Personal Finance

Ponzi Schemes

Ponzi schemes are a broad category of scams that can be presented as virtually any investment (e.g. real estate, currency trading, or stock trading). They work simply by paying off early investors with their own money or with the money of other people who join later. It looks like the investment is doing fabulously well, and the person running the scheme enjoys all the accolades from “investors”. At some point the number of people joining will start to slow down, at which point the person running the program just leaves with all the cash.

Say I had developed a super lucrative currency trading system such that I offered you a return of 1% per day on your investment (an astounding 365% per year return). You give me $1000. I start paying you back $10 / day. As long as you don’t ask for your money back, I can pay you back with your initial investment for 100 days. This is unlikely to happen. Eventually you’ll:

  1. Want your investment back
  2. Will invest more
  3. Will tell your friends and family about this great investment

If you try 1, I happily return your money (and I’m out a bit of cash for the days I paid you). This reassures you that it isn’t a scam and will probably get you into position 2 or 3. At the very least you’ll hopefully reassure other investors that you were able to get your money back, “so it seems to be on the up-and-up”.
If I can sell you on the value of compounding, I may not even have to pay you out the cash each day (and can just show you a nice virtual account that keeps going up faster and faster until I leave town).

A woman was looking for a loan on Prosper and was talking about how she had their high pay off investment opportunity she was going to buy then pay back the loan with. It was a HYIP, which are basically all Ponzi schemes. I was really torn, because part of me wanted to warn her that she was in very dangerous waters, but another part of me was tired of having other people get angry at me when I tried to warn them in the past.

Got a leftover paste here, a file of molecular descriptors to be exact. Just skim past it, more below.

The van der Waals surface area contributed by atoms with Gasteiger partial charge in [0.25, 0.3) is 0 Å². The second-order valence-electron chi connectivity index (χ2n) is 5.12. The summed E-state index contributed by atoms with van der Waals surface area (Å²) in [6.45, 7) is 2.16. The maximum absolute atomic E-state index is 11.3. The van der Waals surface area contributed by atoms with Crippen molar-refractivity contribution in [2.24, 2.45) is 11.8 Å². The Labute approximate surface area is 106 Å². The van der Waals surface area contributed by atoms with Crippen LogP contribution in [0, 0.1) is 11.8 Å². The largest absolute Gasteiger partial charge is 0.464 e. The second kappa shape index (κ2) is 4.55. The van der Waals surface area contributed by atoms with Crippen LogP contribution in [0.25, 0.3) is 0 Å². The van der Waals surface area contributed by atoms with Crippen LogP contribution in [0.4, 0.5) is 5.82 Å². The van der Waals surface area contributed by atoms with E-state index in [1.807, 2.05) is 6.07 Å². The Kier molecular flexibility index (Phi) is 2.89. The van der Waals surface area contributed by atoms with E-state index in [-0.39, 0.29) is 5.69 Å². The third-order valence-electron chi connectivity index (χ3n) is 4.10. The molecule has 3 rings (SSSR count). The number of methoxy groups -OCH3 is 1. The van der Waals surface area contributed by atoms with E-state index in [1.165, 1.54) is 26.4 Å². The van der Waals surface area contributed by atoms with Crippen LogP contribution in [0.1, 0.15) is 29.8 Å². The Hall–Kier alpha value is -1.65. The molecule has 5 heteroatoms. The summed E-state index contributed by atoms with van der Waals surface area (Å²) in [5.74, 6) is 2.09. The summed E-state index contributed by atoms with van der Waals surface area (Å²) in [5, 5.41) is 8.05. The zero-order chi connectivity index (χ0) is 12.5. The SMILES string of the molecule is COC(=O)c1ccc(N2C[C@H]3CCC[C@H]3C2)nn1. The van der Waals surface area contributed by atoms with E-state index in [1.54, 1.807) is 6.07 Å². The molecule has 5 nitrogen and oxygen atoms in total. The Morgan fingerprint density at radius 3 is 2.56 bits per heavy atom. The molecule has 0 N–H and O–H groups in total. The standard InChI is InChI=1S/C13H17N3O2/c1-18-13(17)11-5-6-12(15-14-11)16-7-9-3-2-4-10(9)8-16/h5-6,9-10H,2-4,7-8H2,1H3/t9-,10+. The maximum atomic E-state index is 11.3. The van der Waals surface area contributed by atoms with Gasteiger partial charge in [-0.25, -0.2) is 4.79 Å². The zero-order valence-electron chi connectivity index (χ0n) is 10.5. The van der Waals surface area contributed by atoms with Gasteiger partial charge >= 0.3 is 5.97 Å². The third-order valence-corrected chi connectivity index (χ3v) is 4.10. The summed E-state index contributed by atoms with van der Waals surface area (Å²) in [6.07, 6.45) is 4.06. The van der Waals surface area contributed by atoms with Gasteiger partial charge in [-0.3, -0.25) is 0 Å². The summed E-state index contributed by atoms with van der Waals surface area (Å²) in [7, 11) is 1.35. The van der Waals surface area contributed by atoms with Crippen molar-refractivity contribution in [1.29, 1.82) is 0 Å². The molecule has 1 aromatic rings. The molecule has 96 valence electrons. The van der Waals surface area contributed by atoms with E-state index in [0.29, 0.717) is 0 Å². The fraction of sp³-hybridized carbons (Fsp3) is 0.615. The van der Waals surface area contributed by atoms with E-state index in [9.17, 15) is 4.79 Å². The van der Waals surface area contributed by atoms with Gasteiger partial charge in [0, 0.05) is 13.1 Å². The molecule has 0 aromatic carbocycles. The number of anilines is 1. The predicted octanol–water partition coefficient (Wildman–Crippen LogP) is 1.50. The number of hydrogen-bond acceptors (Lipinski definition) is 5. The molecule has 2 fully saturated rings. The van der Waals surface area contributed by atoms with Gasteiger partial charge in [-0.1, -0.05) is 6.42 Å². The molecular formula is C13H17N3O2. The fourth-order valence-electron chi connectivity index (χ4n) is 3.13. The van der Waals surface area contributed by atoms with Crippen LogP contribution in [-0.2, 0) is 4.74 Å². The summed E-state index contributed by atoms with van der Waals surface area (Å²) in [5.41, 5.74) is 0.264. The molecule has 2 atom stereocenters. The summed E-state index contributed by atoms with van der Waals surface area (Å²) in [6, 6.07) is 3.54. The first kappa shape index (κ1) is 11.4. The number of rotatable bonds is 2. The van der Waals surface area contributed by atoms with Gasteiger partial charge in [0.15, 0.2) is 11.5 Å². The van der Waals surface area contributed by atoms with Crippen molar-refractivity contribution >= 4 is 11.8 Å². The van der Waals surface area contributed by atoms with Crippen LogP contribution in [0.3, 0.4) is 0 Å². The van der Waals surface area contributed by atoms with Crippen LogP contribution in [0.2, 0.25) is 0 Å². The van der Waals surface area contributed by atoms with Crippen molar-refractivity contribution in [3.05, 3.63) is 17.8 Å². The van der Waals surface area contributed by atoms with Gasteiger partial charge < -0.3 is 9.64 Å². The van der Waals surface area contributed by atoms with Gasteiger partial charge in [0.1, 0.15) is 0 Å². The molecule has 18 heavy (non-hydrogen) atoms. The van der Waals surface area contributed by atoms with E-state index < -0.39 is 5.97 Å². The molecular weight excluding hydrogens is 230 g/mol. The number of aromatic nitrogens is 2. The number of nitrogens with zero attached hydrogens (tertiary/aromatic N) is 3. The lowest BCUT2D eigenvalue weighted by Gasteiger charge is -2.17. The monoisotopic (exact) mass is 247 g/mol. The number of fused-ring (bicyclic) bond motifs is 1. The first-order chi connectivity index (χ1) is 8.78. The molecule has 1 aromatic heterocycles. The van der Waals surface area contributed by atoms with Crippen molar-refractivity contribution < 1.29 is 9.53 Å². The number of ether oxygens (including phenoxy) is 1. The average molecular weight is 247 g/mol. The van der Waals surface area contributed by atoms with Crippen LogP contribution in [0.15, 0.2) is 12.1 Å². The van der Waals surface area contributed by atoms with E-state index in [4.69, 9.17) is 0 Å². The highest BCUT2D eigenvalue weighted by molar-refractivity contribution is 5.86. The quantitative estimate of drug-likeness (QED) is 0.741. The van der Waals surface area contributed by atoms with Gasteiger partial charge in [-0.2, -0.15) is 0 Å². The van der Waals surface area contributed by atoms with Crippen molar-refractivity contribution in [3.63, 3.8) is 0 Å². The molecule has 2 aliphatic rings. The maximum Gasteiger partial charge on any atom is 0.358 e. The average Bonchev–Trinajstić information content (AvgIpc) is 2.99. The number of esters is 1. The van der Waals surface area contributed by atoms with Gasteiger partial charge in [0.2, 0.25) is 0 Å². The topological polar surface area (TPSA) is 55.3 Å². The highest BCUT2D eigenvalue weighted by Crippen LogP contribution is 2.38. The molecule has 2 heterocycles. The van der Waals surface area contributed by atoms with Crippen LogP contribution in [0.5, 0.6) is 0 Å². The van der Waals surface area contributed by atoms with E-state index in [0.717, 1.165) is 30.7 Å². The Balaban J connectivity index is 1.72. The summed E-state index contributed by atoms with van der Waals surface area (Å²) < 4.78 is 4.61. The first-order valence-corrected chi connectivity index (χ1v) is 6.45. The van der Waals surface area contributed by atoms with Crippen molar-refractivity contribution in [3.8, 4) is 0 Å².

Since a Ponzi scheme can look like anything, you might think they’d be hard to spot. Thankfully, in order to get as many people involved as quickly as possible (to maximize the take when the con men leave town or the website) they tend to offer ridiculously good deals (like a 365% return). With any investment, there is a correlation between risk and return. There’s no way to get a safe, high return. If someone is offering you a safe, high return, you might be looking at a Ponzi scheme.

As the old saying goes “if something seems too good to be true, it probably is”.
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12 replies on “Ponzi Schemes”

Most of my exposure to these type of schemes has been in the Pyramid category. Funny how a “business” will spring up out of nowhere and be the latest and greatest thing to help someone “make their dreams come true.”

Get rich quick schemes have at their core a lazy attitude. Why work and be patient when I can make a fast buck and get the heck out of Dodge?

My favorite one here recently was a travel business that was supposedly very profitable. The only reason it was profitable was because it had a steady stream of new recruits. What happens when that dries up?

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That explains those stupid “stock trading robot” ads that are all over 😛

I was wondering if they’re just expecting people to be dumb enough to pay them after seeing faked statements online, but they might actually be doing this to show a real return and get more people involved.

First qualification is greed. Then a little or a lot of ignorance.

There is a lot of this around, so the P Schemes always have a ready pool of customers.

No matter how Mike or anyone can rave and shout warnings, there always will be victims, who willingly walked into the trap.

I love that response (#2) from Randall. It would work too, if Google’s algo hadn’t become such a good scambuster. (Or should that be spambuster?)

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